VBA Course: Variables (continued)
While variables only allow us to store one value each, arrays make it possible to store many values and they work almost exactly the same way.
Here are some examples of declarations:
'Sample variable declaration Dim var1 As String 'Sample 1 dimensional array declaration Dim array1(4) As String 'Sample 2 dimensional array declaration Dim array2(4, 3) As String 'Sample 3 dimensional array declaration Dim array3(4, 3, 2) As String
The 1 dimensional array:
'Sample 1 dimensional array declaration Dim array1(4) As String
There is only one number in parentheses in this declaration, which means that it is a one dimensional array. This number sets the size of the array. array1(4) is an array in which the cells are numbered from 0 to 4, which means that it is an array with 5 cells:
'Assigning values to the 5 cells array1(0) = "Value of cell 0" array1(1) = "Value of cell 1" array1(2) = "Value of cell 2" array1(3) = "Value of cell 3" array1(4) = "Value of cell 4"
Another example, a two dimensional array:
'Sample declaration of a 2 dimensional array Dim array2(4, 3) As String
'Assigning values to three colored cells array2(0, 0) = "Red cell value" array2(4, 1) = "Green cell value" array2(2, 3) = "Blue cell value"
Like variables, constants can be used to store values, but the difference is that they can't be modified (thus their name).
For example, we could add a constant to avoid having to repeat a number like 6.87236476641:
Sub const_example() Cells(1, 1) = Cells(1, 2) * 6.87236476641 Cells(2, 1) = Cells(2, 2) * 6.87236476641 Cells(3, 1) = Cells(3, 2) * 6.87236476641 Cells(4, 1) = Cells(4, 2) * 6.87236476641 Cells(5, 1) = Cells(5, 2) * 6.87236476641 End Sub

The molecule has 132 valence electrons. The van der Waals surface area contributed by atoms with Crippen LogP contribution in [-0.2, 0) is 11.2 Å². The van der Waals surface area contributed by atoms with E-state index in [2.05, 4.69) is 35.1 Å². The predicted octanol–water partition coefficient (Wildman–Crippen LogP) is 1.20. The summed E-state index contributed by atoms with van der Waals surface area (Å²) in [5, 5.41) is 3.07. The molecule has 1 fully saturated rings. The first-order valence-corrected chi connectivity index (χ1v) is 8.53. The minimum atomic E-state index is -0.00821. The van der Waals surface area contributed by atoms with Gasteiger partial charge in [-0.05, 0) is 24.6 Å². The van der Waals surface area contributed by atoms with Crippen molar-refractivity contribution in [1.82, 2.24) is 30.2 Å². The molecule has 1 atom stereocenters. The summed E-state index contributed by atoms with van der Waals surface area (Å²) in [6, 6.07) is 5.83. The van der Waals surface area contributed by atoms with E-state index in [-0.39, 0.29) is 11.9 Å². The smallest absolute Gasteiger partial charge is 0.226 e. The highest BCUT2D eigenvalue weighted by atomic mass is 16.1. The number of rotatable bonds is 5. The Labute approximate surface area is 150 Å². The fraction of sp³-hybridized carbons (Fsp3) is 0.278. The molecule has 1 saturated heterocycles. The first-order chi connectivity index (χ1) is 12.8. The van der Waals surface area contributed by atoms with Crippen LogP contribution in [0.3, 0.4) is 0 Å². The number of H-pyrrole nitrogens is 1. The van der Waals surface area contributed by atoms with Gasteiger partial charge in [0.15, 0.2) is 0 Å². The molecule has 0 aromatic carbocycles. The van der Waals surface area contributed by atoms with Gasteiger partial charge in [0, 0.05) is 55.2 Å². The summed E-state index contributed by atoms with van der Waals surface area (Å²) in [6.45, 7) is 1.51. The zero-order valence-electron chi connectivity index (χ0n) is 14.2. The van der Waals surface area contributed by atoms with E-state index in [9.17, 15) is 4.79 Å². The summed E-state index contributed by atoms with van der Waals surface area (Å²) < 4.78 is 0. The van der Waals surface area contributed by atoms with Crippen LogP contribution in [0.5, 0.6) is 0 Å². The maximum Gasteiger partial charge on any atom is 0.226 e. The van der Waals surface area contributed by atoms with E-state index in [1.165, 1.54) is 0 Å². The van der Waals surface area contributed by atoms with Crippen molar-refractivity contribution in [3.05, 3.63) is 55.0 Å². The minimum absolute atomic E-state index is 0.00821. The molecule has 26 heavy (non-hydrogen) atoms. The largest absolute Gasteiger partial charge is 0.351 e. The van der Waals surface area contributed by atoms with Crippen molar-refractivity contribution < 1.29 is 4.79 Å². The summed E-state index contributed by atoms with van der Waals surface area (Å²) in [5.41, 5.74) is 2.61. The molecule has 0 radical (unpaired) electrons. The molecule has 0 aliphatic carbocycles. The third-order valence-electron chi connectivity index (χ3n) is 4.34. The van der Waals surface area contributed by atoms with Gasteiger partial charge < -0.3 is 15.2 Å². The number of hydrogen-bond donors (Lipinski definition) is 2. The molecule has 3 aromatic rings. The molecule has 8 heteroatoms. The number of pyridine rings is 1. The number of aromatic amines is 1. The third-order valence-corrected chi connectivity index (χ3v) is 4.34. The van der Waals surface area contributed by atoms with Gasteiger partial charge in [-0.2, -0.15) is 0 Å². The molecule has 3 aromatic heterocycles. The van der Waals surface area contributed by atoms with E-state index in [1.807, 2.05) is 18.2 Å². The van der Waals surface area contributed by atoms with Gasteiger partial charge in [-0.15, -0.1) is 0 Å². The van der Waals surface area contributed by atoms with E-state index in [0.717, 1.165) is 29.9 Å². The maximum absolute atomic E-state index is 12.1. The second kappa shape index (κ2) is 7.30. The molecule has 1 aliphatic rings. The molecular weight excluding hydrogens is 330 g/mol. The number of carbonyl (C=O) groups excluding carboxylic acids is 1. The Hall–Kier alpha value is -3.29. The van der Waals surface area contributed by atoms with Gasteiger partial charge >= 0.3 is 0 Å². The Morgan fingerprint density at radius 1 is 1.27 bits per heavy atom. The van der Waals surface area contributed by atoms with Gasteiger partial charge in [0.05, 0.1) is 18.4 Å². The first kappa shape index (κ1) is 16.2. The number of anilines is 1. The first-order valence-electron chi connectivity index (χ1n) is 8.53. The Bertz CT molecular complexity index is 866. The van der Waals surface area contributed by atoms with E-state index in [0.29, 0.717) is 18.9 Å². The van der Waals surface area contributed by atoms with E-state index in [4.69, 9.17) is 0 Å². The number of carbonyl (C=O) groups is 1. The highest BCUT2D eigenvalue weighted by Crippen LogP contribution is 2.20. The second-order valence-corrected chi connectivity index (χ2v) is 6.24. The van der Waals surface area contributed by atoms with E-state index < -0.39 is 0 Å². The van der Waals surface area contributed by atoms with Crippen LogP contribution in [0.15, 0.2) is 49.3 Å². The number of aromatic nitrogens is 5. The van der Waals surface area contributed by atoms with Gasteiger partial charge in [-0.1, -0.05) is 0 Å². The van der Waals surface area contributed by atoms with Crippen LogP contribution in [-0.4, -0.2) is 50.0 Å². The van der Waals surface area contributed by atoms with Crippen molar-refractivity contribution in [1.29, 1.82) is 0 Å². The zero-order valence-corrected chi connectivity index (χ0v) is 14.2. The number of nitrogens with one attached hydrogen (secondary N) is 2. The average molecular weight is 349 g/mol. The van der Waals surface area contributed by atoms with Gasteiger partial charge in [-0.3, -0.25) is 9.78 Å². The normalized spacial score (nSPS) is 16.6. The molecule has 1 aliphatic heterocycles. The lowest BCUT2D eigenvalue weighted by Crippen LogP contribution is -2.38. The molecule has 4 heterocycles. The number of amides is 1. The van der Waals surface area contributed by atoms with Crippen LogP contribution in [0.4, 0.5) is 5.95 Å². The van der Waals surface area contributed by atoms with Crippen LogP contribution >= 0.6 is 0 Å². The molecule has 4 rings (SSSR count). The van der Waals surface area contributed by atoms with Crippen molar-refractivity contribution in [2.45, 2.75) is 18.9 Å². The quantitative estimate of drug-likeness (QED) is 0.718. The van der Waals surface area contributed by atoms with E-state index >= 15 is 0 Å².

This makes the code much easier to read (important parts in particular) and makes it much easier to change the value of the constant, should you need to:
Sub const_example() 'Declaration of a constant + assignment of value Const ANNUAL_RATE As Double = 6.87236476641 Cells(1, 1) = Cells(1, 2) * ANNUAL_RATE Cells(2, 1) = Cells(2, 2) * ANNUAL_RATE Cells(3, 1) = Cells(3, 2) * ANNUAL_RATE Cells(4, 1) = Cells(4, 2) * ANNUAL_RATE Cells(5, 1) = Cells(5, 2) * ANNUAL_RATE End Sub
The scope of variables
If a variable is declared at the beginning of a procedure (Sub), it can only be used within this same procedure. The value of the variable will not be maintained after the execution of the procedure.
Sub procedure1() Dim var1 As Integer ' => Use of a variable only within a procedure End Sub Sub procedure2() ' => var1 cannot be used here End Sub
In order to use a variable in any of the procedures within a module, all you have to do is declare it at the beginning of the module. And if you declare a variable this way, its value will be maintained until the workbook is closed.
Dim var1 As Integer Sub procedure1() ' => var1 can be used here End Sub Sub procedure2() ' => var1 can also be used here End Sub
If you want to be able to use a variable in any module, on the same principle as the previous example, all you have to do is replace Dim with Global:
Global var1 As Integer
To maintain the value of a variable after the execution of the procedure in which it appears, replace Dim with Static:
Sub procedure1() Static var1 As Integer End Sub
To maintain the values of all the variables in a procedure, add Static before Sub:
Static Sub procedure1() Dim var1 As Integer End Sub
Create your own type of variable
We won't spend very much time on this point. Here is an example:
'Creation of a variable type Type guests last_name As String first_name As String End Type Sub variables() 'Declaration Dim p1 As guests 'Assigning values to p1 p1.last_name = "Smith" p1.first_name = "John" 'Example of use MsgBox p1.last_name & " " & p1.first_name End Sub